Thyroid Disorders Questions and Answers

How do you know if something is wrong with your thyroid? How do professionals treat thyroid disorders? You may have these questions and others if you have or believe you might have a thyroid problem. We’d like to answer such questions for you, so we’ve prepared a Q and A on thyroid disorders. Read on to learn much of what we know! For more information, call us or schedule an appointment online. We serve patients from Little Rock AR, Conway AR, North Little Rock AR, Pine Bluff AR, Hot Springs AR, Benton AR, Sherwood AR, Russellville AR, Jacksonville AR, Cabot AR, Searcy AR, Bryant AR, Jonesboro AR, Forrest City AR, Magnolia AR, Camden AR, Malvern AR, Batesville AR, Arkadelphia AR, Clarksville AR, Monticello AR, Heber Springs AR, Morrilton AR, Stuttgart AR, Greenbrier AR, Sheridan AR, and Vilonia AR.

Thyroid Disorders Questions and Answers
Thyroid Disorders Questions and Answers

The thyroid gland plays an important role in regulating several different bodily functions, such as body temperature, blood pressure, metabolism, heart rate and the body’s reaction to other hormones. The thyroid gland produces a variety of different hormones, the two main ones being thyroxine and triiodothyronine. Another important hormone it creates is calcitonin. This hormone regulates calcium metabolism and stimulates bone cells to add calcium to bone.

What is Hypothyroidism?

Hypothyroidism is an underproduction of thyroid hormones. As the thyroid produces hormones that regulate growth, development and metabolism, this may lead to tiredness or fatigue, weight gain, abnormal bone development, or depression. The most common cause is an autoimmune disorder, in which the body’s immune system produces antibodies that attack the thyroid gland. For example, Hashimoto’s thyroiditis, an autoimmune disorder, is an inflammation of the thyroid gland. Treatment of other thyroid conditions may induce hypothyroidism.

What is Hyperthyroidism?

Hyperthyroidism is the overproduction of hormones secreted from the thyroid gland which can lead to Grave’s disease, accelerated metabolism, sweating, arrhythmia (irregular heart beat), weight loss and nervousness.

What are Thyroid adenomas?

Adenomas are small growths or nodules. When they occur in the thyroid, they are called thyroid adenomas, which start in the cell layer that lines the inner surface of the thyroid gland. The adenoma can interfere with hormone production, and in some cases the adenomas can secrete the thyroid hormone. If an adenoma secretes enough thyroid hormone, it may lead to hyperthyroidism. If thyroid adenomas cause hyperthyroidism, they may be treated, which might include surgery to remove part of the thyroid (the overactive nodule).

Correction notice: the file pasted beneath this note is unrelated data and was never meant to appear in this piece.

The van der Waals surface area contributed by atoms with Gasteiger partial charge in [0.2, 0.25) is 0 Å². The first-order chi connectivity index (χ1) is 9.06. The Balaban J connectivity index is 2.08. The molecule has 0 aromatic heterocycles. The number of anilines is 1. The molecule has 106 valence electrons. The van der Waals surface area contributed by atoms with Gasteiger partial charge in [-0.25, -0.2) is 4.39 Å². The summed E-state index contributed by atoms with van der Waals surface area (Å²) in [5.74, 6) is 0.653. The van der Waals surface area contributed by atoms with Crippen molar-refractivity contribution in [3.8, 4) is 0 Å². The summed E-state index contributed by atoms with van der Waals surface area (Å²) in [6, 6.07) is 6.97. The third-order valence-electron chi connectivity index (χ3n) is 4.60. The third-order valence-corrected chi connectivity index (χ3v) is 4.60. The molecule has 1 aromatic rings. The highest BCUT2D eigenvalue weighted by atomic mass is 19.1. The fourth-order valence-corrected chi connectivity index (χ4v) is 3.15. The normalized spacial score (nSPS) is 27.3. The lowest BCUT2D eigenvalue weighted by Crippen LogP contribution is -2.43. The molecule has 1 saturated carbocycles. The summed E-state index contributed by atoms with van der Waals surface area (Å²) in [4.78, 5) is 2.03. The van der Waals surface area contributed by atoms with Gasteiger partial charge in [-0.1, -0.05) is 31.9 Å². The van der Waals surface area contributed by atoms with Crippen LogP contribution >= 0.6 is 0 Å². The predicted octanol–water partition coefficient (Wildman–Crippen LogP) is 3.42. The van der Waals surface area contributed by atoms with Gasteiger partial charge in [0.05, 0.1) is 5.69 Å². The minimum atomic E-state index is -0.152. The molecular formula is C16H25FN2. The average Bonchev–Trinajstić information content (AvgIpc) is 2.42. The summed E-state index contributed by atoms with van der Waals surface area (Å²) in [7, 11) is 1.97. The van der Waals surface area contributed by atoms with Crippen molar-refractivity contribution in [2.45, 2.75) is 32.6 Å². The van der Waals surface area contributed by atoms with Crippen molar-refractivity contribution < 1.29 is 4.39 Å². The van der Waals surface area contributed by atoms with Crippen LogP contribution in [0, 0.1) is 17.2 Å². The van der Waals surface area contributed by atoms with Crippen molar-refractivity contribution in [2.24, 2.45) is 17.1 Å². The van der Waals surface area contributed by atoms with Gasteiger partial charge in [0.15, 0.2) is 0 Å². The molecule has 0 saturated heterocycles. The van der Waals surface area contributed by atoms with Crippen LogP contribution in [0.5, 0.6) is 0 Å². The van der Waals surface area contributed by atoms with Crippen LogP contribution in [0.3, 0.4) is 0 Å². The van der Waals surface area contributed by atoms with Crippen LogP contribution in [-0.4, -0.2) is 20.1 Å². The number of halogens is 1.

What are the different types of thyroid nodules?

There are several different types of thyroid nodules, including the following:

Colloid Nodules — One or more overgrowths of normal thyroid tissue, colloid nodules are benign (non-cancerous). Although they may grow large, they do not spread beyond the thyroid gland.

Thyroid Cysts — Another type of growth, thyroid cysts are filled with fluid or are partly solid and partly filled with fluid.

Inflammatory Nodules — Developing as a result of chronic (long-term) inflammation (swelling) of the thyroid gland, inflammatory nodules may or may not cause pain.

Multinodular Goiter — An enlarged thyroid (goiter) can sometimes be made up of many nodules (which are usually benign).

Hyperfunctioning Thyroid Nodules — As these nodules can produce their own supply of thyroid hormones in addition to the normal levels produced by the thyroid, they may lead to the development of hyperthyroidism. Hyperthyroidism can have serious effects on the metabolism and heart and cause such problems as hypertension (high blood pressure), sudden cardiac arrest, abnormal heart rhythm (arrhythmia), osteoporosis and other health concerns.

Thyroid Cancer — These thyroid nodules are the least common and make up less than 5 percent of thyroid nodules. While cancer of the thyroid occurs more often in people who have sustained radiation to the head, neck or chest, it may also occur in those without any known risk factors. The four main types of thyroid cancer are:

  • Follicular thyroid cancer
  • Papillary thyroid cancer
  • Anaplastic thyroid cancer
  • Medullary thyroid cancer

Fortunately, most cases of thyroid cancer can be cured with appropriate treatment.

If you or someone you love is experiencing symptoms of a thyroid disorder, come to Arkansas Diabetes and Endocrinology Center for a professional evaluation today. It is our mission to provide the highest quality care for every patient, and by doing so, improve their overall quality of life. Call us today to speak with one of our medical professionals, or schedule one online. We look forward to serving you!